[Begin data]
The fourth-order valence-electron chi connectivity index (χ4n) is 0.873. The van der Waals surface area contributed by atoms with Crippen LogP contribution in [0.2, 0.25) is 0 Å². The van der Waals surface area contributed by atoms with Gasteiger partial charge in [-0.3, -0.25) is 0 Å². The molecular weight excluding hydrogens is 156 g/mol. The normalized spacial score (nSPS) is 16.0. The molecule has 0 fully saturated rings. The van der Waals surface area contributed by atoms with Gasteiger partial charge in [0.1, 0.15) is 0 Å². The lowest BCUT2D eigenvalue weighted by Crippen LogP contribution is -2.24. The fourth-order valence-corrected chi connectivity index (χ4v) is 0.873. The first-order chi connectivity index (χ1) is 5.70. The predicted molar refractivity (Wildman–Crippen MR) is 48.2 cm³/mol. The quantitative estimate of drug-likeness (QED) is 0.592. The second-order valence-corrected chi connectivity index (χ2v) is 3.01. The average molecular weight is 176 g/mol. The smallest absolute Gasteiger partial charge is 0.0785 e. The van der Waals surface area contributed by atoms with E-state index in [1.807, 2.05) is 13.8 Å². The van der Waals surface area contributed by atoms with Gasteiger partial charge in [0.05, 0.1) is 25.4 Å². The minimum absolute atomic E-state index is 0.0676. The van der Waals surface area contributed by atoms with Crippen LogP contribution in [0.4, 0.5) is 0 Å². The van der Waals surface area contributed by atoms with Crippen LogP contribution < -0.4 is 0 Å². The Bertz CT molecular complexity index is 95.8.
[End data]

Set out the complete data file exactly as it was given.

The fourth-order valence-electron chi connectivity index (χ4n) is 0.873. The van der Waals surface area contributed by atoms with Crippen LogP contribution in [0.2, 0.25) is 0 Å². The van der Waals surface area contributed by atoms with Gasteiger partial charge in [-0.3, -0.25) is 0 Å². The molecular weight excluding hydrogens is 156 g/mol. The normalized spacial score (nSPS) is 16.0. The molecule has 0 fully saturated rings. The van der Waals surface area contributed by atoms with Gasteiger partial charge in [0.1, 0.15) is 0 Å². The lowest BCUT2D eigenvalue weighted by Crippen LogP contribution is -2.24. The fourth-order valence-corrected chi connectivity index (χ4v) is 0.873. The first-order chi connectivity index (χ1) is 5.70. The predicted molar refractivity (Wildman–Crippen MR) is 48.2 cm³/mol. The quantitative estimate of drug-likeness (QED) is 0.592. The second-order valence-corrected chi connectivity index (χ2v) is 3.01. The average molecular weight is 176 g/mol. The smallest absolute Gasteiger partial charge is 0.0785 e. The van der Waals surface area contributed by atoms with E-state index in [1.807, 2.05) is 13.8 Å². The van der Waals surface area contributed by atoms with Gasteiger partial charge in [0.05, 0.1) is 25.4 Å². The minimum absolute atomic E-state index is 0.0676. The van der Waals surface area contributed by atoms with Crippen LogP contribution in [0.4, 0.5) is 0 Å². The van der Waals surface area contributed by atoms with Crippen LogP contribution < -0.4 is 0 Å². The Bertz CT molecular complexity index is 95.8.